worlds, this is where Arcángel's New York debut should have
started–with artists and audience a gusto–just before the fandangos
Of course, it is for singing the fandangos de Huelva,
that Arcángel is most famous. And his tinny, old-fashioned
voice does seem perfect for them. The guitar began with a slow,
stately tempo and the percussionist joined in, marking the downbeat
on a ceramic jug. Arcángel stood, snapping his fingers, transporting
himself to the back streets of his hometown. The audience was with
him from the first moment. And when he sang, in the voice of a working
man from Huelva, “soy pañero,” I was sure
he had grown up around such men and their little shops in narrow
alleys of the city. I believed he knew what he was talking about.
The greatness of the individual artists
matters less than their ability to come together as a group
At the end, a roar of applause–or as much of a roar as 300 people
can make–filled the theater. And, although no women tossed their
panties onto the stage–New Yorkers don't do that sort of thing–one
woman could be heard shouting, “¡guapo! ¡guapo!”
As for me, I was left with mixed emotions. Glad that a flamenco
singer had managed a solo concert at Carnegie Hall, sorry that Arcángel
and his musicians hadn't been more prepared. None-the-less, it was
a gallant effort. And when the singer from Huelva rounded up his
little band of two for an a capella fin de fiesta bulerías,
with himself and Caro switching off singing letras, while
the other danced, you had to admire their spunk.
Arcángel's singing isn't to every aficionado's taste. And
it is far from the world of intense, soulful cante gitano–Gypsy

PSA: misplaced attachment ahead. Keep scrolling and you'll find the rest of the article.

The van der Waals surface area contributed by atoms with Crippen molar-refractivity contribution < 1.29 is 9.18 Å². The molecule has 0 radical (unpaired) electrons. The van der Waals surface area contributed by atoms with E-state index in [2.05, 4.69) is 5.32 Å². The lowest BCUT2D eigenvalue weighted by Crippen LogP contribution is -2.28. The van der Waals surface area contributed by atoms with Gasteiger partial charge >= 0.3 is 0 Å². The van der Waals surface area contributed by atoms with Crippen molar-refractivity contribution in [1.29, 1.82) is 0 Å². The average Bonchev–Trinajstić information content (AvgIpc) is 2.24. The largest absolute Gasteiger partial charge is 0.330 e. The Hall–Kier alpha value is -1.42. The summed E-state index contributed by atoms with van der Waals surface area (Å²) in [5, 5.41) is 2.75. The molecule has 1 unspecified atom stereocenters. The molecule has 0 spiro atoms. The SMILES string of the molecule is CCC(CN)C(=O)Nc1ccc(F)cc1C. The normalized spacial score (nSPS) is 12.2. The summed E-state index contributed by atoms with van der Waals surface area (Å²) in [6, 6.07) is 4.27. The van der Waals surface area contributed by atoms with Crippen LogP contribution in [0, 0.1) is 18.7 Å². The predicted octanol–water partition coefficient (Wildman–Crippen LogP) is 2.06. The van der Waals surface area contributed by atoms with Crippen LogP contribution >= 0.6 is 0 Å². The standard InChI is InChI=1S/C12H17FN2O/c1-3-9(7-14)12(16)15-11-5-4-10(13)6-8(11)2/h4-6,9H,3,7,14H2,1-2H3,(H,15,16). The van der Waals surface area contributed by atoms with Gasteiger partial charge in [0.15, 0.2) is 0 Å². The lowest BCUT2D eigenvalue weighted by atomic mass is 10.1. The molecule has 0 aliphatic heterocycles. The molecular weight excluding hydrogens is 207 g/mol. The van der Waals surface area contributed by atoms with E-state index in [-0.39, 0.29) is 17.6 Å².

singing–that many, including myself, are devoted to. As a lover
of the Gypsy cante–I found this young man from Huelva lacking in
emotional depth. When compared with the cante that Agujetas was
recording at the same age, Arcángel's seguiriyas,
seem hopelessly anemic. Yet, it is probably wrong to judge Arcángel
by his seguiriyas and unwise that he should ask it. He
has other strengths. Watching him and his musicians pull the show
out of the teeth of disaster last night, I was reminded of an important
flamenco truth. Sometimes, on stage, the greatness of the individual
artists matters less than their ability to come together as a group.
Glad that a flamenco singer had
managed a solo concert at Carnegie Hall, sorry that Arcángel
and his musicians hadn't been more prepared.
Meanwhile, I'm still waiting for somebody to figure out how to bring
cante to New York and make it a big success. As one of the great
song traditions of the world, cante flamenco should have
the large, receptive American audience it deserves. Maybe it's just
a matter of finding the right, charismatic artists. More likely,
it's a question of choosing the appropriate venues and slowly, educating
the fledgling audience. Already, there are more than a big handful
of New Yorkers who are waiting. So, when the right people come together
with the right ambience, the fiesta de cante is sure to
by Mona Molarsky © 2005. All rights reserved..
Photos by Rafael Manjavacas
'La Calle Perdía'
Aprende el cajón flamenco – Guillermo McGuill